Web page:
We didn't even light the place on fire when we did the unity candle. Oh the stories that would have come from that.
We had such a great time at the reception, but ended up a little late. Mom and Dad took my coat with my car keys. Pastor Henry went to the reception hall, got the keys and came back. Too bad they were the wrong set. The twins AKA the best men, decided to do a "Big Ben, Parliament Kids" around the circle and found us with NO way to the reception. They loaded you, me and my overly large dress into the Jeep Wrangler and got us off and on our way. You know what? I didn't even intend to get that big ole dress. I just loved it in the picture. It made me cry. The good tears, that is.
Did I say what a great time we had? My dad had the people at the reception leave the Star Wars cut-out's out. And yes, we still think that Eddie Michael got out with Yoda. (It's been the joke for years, Janeen. He probably didn't, but it's the joke that sticks, ya'know? It would be even funnier if he really did!) We had so much fun that we didn't even leave the reception until about 1 AM. I remember going back to our apartment with a cart load of wedding gifts and pushing them down the hall at nearly 2 AM, with a guy looking out of his door to see what was going on. Again, I was in my big ole gown and you were in your tux. I think that it didn't take long for the guy to figure it out.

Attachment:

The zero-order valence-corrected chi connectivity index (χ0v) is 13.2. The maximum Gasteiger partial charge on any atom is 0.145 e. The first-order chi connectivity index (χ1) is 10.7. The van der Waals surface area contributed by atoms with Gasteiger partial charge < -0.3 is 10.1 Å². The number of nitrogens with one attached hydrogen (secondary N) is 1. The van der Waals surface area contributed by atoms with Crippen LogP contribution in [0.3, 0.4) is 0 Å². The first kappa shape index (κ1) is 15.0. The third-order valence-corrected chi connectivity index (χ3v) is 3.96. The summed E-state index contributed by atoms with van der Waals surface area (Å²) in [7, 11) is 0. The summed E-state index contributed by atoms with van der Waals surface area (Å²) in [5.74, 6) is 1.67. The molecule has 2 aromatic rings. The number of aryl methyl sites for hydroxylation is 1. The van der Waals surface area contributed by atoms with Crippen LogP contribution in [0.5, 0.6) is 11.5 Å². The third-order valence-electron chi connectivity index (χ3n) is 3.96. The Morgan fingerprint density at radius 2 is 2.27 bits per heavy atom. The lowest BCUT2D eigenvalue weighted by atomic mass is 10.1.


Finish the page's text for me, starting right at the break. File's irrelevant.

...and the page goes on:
Over the years, we've been through thick and thin. We've trudged through some things and happily skipped through fields of flowers on others. But as we had on our wedding invite:
If the sun refused to shine,
I would still be loving you.
When mountains crumble to the sea,
There will still be you and me.
Still is darlin'. Forever.